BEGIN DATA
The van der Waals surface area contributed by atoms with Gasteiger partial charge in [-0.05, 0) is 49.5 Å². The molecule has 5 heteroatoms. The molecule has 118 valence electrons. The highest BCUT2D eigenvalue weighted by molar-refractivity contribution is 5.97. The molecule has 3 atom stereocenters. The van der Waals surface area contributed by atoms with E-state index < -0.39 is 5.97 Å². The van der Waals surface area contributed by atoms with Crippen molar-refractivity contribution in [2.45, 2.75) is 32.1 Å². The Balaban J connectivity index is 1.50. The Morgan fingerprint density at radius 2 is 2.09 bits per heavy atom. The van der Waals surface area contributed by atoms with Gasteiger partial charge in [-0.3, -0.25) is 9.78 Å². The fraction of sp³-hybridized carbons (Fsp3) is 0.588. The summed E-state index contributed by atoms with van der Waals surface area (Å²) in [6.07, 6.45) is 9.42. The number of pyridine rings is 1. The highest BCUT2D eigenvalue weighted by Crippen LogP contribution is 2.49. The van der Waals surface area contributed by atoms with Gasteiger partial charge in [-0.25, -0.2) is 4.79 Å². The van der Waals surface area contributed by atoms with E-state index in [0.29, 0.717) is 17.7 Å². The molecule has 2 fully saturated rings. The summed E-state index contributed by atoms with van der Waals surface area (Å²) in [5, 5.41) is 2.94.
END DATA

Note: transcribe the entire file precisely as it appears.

The van der Waals surface area contributed by atoms with Gasteiger partial charge in [-0.05, 0) is 49.5 Å². The molecule has 5 heteroatoms. The molecule has 118 valence electrons. The highest BCUT2D eigenvalue weighted by molar-refractivity contribution is 5.97. The molecule has 3 atom stereocenters. The van der Waals surface area contributed by atoms with E-state index < -0.39 is 5.97 Å². The van der Waals surface area contributed by atoms with Crippen molar-refractivity contribution in [2.45, 2.75) is 32.1 Å². The Balaban J connectivity index is 1.50. The Morgan fingerprint density at radius 2 is 2.09 bits per heavy atom. The van der Waals surface area contributed by atoms with Gasteiger partial charge in [-0.3, -0.25) is 9.78 Å². The fraction of sp³-hybridized carbons (Fsp3) is 0.588. The summed E-state index contributed by atoms with van der Waals surface area (Å²) in [6.07, 6.45) is 9.42. The number of pyridine rings is 1. The highest BCUT2D eigenvalue weighted by Crippen LogP contribution is 2.49. The van der Waals surface area contributed by atoms with Gasteiger partial charge in [-0.25, -0.2) is 4.79 Å². The van der Waals surface area contributed by atoms with E-state index in [0.29, 0.717) is 17.7 Å². The molecule has 2 fully saturated rings. The summed E-state index contributed by atoms with van der Waals surface area (Å²) in [5, 5.41) is 2.94.